In addition to acupuncture, herbal formulas were prepared to drain the excess heat from his stomach, intestine and liver. Returned one week later, he felt to be a different person and felt greater than 50% of relief of all his complaints. A correct pulse diagnosis guided me to the portal as to where to begin to sort out this complicated case. Of course this was only the beginning of the road to recovery.
The concept and treatment of “heat excess” is not in the western medicine. This case illustrated the fundamental differences in eastern and western medicine. I am not criticizing western medicine, instead, I am advocating integration of eastern and western medicine so that our patients would get the better results of medical care and higher quality of life. ...
Can Traditional Chinese medicine (TCM) be used for emotional disorders such as anxiety, depression, or panic attacks? As a matter of fact that was all Chinese people had before the advent of modern day psycho or neuro-pharmacology, and it worked.
I saw two ladies in their mid 60s last week. The First Lady was a cancer survivor and I was her oncologist many years ago. She stated that she had always been anxious with a history of panic attacks in the past, controlled by Valium or other anxiolytics. She felt worse the past couple weeks.
The second lady had a fall six months ago while jogging. She hit her forehead, had a concussion, then never truly recovered. She has had headache, felt restless, unable to look at compute screen for more than ten minutes at a time. Extensive examination by several physicians and X-ray imaging showed completely normal.
They had similar pulse patterns: big, expansive, throughout the entire distal radial arteries bilaterally, the so called “big” pulse in TCM, suggesting inner heat excess, or fire. I can feel their anxiety, mental restlessness, and even anger.
Both ladies improved quickly with a combination of acupuncture and Chinese herbs, the second patient a mix designed to drain the excess heat and energy or cool off, particularly in the head.
What about western medicine then? The first patient had just started Lexapro, an antidepressant prescribed by her PCP. Is she depressed? I would worry about hyperserotonin syndrome (getting too excited) which occurs sometimes after taking antidepressants. I am not against medications, but I do believe many of my colleagues over prescribe. ...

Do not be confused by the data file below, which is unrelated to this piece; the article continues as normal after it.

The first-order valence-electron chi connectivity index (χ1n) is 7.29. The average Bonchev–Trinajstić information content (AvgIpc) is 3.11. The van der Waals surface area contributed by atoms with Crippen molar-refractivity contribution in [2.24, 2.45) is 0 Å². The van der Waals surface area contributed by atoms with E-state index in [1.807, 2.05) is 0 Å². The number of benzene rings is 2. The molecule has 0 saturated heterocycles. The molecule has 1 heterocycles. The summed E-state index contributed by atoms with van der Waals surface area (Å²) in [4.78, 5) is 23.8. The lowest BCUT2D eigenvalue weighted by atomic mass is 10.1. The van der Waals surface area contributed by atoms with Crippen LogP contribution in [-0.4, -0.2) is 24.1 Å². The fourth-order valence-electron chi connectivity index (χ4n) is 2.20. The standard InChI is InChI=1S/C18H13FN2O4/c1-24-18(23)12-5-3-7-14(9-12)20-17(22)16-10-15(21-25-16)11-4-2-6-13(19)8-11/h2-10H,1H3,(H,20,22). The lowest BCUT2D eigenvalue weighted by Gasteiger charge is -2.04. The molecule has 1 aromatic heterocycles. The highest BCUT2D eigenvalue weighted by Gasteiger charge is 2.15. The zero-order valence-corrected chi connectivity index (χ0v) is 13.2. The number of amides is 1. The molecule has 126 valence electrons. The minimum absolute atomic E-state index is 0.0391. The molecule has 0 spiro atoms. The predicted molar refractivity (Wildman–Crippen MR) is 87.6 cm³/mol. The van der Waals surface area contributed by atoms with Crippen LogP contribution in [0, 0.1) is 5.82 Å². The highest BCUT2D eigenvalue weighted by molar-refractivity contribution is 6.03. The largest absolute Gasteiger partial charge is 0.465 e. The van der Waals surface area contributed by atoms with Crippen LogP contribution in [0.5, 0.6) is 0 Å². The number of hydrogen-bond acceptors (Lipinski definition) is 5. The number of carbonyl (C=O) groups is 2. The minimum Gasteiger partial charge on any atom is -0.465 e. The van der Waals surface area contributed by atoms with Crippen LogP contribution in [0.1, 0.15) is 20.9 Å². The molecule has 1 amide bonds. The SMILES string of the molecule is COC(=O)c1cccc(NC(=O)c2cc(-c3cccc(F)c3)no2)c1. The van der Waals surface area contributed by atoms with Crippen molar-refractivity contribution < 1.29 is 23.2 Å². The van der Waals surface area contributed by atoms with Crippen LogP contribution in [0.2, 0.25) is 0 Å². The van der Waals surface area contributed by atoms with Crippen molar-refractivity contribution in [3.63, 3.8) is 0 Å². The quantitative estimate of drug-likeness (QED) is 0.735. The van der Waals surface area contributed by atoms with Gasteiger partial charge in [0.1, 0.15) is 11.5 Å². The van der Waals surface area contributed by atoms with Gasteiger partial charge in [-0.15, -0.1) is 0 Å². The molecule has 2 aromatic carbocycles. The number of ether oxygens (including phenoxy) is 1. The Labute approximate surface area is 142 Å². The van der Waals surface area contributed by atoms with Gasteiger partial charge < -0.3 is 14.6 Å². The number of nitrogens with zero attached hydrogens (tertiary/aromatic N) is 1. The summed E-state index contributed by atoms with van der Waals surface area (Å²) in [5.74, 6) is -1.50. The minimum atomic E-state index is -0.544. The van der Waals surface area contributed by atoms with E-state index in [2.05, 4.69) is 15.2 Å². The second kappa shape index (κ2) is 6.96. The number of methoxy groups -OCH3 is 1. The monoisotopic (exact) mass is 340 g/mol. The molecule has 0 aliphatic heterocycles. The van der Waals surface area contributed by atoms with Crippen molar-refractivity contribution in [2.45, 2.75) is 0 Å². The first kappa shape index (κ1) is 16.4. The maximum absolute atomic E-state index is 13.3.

A young female baker working in a bakery store came for the third acupuncture visit for her left arm pain. She had received acupuncture from another practitioner but to no avail.
The patient did not appear to be cold on examination but she did give a history of cold aversion. Upon close questioning, the patient suspected that the arm pain might have been brought on from working in a walk-in refrigerator from her previous employment. She would get temporary improvement from the arm pain after a hot shower.
Chinese herbal mix was prepared to warm her extremities, to expel cold in order to relieve the pain. Her problem resolved almost completely rather quickly. She did not need any physical therapy, narcotics, antidepressants nor muscle relaxant.
There are different styles of acupuncture. If the local method does not work try another therapist who knows alternative method. In this case, a dismal approach was employed with needles inserted in her legs and feet.
The combination of acupuncture and herbs work very well in many cases. Find yourself an experienced herbalist can be very beneficial to your problems. ...
A 50 years old lady was referred to me for neck pain. On initial visit, she told me she had not felt good for four months. Her systolic blood pressure was low, in the 80’s. She felt dizzy and sometimes felt she was to pass out. Several of her blood viral titers were very high, She was diagnosed with a post-viral syndrome. To raise her BP, she started Florine’s, a special type of steroid hormone.
Based on her initial pulse diagnosis, I can tell that the blood flow to her brain, heart and kidney was low, simply put, the blood circulation was not optimal. Therefore, there is venous stasis and water retention in her lower extremities and her cardiac output is reduced due to diminished venous return to the heart. This is a condition referred to as Fire (heart)-Water(kidney) disharmony in Chinese medicine. Indeed, her ankles were swollen and she had various veins.
In addition to treating her neck pain, a few extra acupuncture points were added to stimulate the heart and blood flow. Chinese herbs were prescribed to her condition. She felt better when returned for the second visit. She decided to discontinue her medicine. Her pulse was normal a week later on the third visit.
A correct pulse diagnosis provided valuable clues to the recovery of her condition. ...
The Missing Common Thread
From time to time, I see patients seeking help from complementary and alternative medicine (CAM) practitioners like myself. They come with a list of problems, with many medications specific to their symptoms recommended by several specialists. They wonder how many pills they have to take.
Let me make it clear. I am not against use of prescriptions drugs. Physicians tend to “match the pills to the ill(illness)” while the illness is difficult to categorize or to define. The suggestions of taking a pill is based on off-label use, a stretch, or a physician’s intuition. The use of SSRIs or SNPIs (antidepressants) is just one of many examples, I don’t remember how many times I have heard from my patients “My doctor wants me to take antidepressant, but I don’t feel depressed. I don’t feel good because....” Any chronically illed person may feel depressed which is secondary to the disease.
I recently saw a 56 year old lady with digestive problems including acid reflux and constipation, mental irritability, poor sleep, lack of mental focus, hot flashes, and borderline hypertension. Her pulse was strong, bouncing, and was best characterized as “heat excess” or “fire” in Chinese medicine. With acupuncture and herbal formulas to drain the fire, she felt better with all her complaints quickly. The common thread is that excess heat or fire in her was missed in the western medicine. ...